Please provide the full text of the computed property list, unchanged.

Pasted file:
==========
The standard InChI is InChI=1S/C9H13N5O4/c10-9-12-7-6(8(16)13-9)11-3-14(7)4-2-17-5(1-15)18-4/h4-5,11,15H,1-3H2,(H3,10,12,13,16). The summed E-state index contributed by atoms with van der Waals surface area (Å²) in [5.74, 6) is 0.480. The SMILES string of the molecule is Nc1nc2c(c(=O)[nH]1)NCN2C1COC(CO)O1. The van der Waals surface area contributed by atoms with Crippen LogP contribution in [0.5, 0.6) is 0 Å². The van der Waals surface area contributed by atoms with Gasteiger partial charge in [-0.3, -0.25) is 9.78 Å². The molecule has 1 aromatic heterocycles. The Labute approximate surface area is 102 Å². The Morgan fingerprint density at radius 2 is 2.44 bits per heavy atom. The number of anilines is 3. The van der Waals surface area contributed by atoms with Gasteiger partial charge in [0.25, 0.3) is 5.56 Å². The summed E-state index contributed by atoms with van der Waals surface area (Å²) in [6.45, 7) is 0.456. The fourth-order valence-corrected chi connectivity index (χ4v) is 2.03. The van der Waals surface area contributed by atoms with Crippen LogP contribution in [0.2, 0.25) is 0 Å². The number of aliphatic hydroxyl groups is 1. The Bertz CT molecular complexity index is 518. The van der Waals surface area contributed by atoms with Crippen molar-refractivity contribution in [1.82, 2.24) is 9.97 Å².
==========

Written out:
The standard InChI is InChI=1S/C9H13N5O4/c10-9-12-7-6(8(16)13-9)11-3-14(7)4-2-17-5(1-15)18-4/h4-5,11,15H,1-3H2,(H3,10,12,13,16). The summed E-state index contributed by atoms with van der Waals surface area (Å²) in [5.74, 6) is 0.480. The SMILES string of the molecule is Nc1nc2c(c(=O)[nH]1)NCN2C1COC(CO)O1. The van der Waals surface area contributed by atoms with Crippen LogP contribution in [0.5, 0.6) is 0 Å². The van der Waals surface area contributed by atoms with Gasteiger partial charge in [-0.3, -0.25) is 9.78 Å². The molecule has 1 aromatic heterocycles. The Labute approximate surface area is 102 Å². The Morgan fingerprint density at radius 2 is 2.44 bits per heavy atom. The number of anilines is 3. The van der Waals surface area contributed by atoms with Gasteiger partial charge in [0.25, 0.3) is 5.56 Å². The summed E-state index contributed by atoms with van der Waals surface area (Å²) in [6.45, 7) is 0.456. The fourth-order valence-corrected chi connectivity index (χ4v) is 2.03. The van der Waals surface area contributed by atoms with Crippen LogP contribution in [0.2, 0.25) is 0 Å². The number of aliphatic hydroxyl groups is 1. The Bertz CT molecular complexity index is 518. The van der Waals surface area contributed by atoms with Crippen molar-refractivity contribution in [1.82, 2.24) is 9.97 Å².